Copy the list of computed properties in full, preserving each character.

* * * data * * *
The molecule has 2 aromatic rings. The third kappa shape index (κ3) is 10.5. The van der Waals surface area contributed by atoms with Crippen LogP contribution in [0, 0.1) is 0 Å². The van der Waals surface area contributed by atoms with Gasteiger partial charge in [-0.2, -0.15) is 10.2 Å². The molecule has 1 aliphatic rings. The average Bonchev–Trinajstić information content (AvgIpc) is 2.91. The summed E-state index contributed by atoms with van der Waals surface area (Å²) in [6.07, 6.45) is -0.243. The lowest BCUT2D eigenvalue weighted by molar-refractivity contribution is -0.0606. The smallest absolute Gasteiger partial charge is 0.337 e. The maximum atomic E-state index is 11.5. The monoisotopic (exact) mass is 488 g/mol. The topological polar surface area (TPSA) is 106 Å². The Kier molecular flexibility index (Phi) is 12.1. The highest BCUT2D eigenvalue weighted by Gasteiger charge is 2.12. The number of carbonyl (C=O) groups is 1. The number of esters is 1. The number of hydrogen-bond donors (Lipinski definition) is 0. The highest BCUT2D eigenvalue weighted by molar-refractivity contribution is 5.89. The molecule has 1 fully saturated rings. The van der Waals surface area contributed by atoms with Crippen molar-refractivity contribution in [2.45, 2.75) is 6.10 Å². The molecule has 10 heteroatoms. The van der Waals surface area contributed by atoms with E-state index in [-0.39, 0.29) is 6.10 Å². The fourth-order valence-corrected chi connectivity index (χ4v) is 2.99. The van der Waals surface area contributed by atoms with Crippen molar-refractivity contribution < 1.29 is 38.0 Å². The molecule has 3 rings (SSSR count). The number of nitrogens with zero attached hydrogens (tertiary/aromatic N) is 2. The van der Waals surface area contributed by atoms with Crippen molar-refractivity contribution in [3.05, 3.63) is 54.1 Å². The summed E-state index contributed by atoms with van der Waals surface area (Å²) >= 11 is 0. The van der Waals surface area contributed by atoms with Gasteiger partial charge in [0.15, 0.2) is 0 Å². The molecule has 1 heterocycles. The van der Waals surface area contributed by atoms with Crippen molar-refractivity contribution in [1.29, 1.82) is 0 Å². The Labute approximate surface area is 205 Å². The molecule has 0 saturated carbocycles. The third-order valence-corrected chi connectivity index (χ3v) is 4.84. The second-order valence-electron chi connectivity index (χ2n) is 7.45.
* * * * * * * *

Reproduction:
The molecule has 2 aromatic rings. The third kappa shape index (κ3) is 10.5. The van der Waals surface area contributed by atoms with Crippen LogP contribution in [0, 0.1) is 0 Å². The van der Waals surface area contributed by atoms with Gasteiger partial charge in [-0.2, -0.15) is 10.2 Å². The molecule has 1 aliphatic rings. The average Bonchev–Trinajstić information content (AvgIpc) is 2.91. The summed E-state index contributed by atoms with van der Waals surface area (Å²) in [6.07, 6.45) is -0.243. The lowest BCUT2D eigenvalue weighted by molar-refractivity contribution is -0.0606. The smallest absolute Gasteiger partial charge is 0.337 e. The maximum atomic E-state index is 11.5. The monoisotopic (exact) mass is 488 g/mol. The topological polar surface area (TPSA) is 106 Å². The Kier molecular flexibility index (Phi) is 12.1. The highest BCUT2D eigenvalue weighted by Gasteiger charge is 2.12. The number of carbonyl (C=O) groups is 1. The number of esters is 1. The number of hydrogen-bond donors (Lipinski definition) is 0. The highest BCUT2D eigenvalue weighted by molar-refractivity contribution is 5.89. The molecule has 1 fully saturated rings. The van der Waals surface area contributed by atoms with Crippen molar-refractivity contribution in [2.45, 2.75) is 6.10 Å². The molecule has 10 heteroatoms. The van der Waals surface area contributed by atoms with E-state index in [-0.39, 0.29) is 6.10 Å². The fourth-order valence-corrected chi connectivity index (χ4v) is 2.99. The van der Waals surface area contributed by atoms with Crippen molar-refractivity contribution < 1.29 is 38.0 Å². The molecule has 3 rings (SSSR count). The number of nitrogens with zero attached hydrogens (tertiary/aromatic N) is 2. The van der Waals surface area contributed by atoms with Crippen molar-refractivity contribution in [3.05, 3.63) is 54.1 Å². The summed E-state index contributed by atoms with van der Waals surface area (Å²) >= 11 is 0. The van der Waals surface area contributed by atoms with Gasteiger partial charge in [0.15, 0.2) is 0 Å². The molecule has 1 heterocycles. The van der Waals surface area contributed by atoms with Crippen molar-refractivity contribution in [1.29, 1.82) is 0 Å². The Labute approximate surface area is 205 Å². The molecule has 0 saturated carbocycles. The third-order valence-corrected chi connectivity index (χ3v) is 4.84. The second-order valence-electron chi connectivity index (χ2n) is 7.45.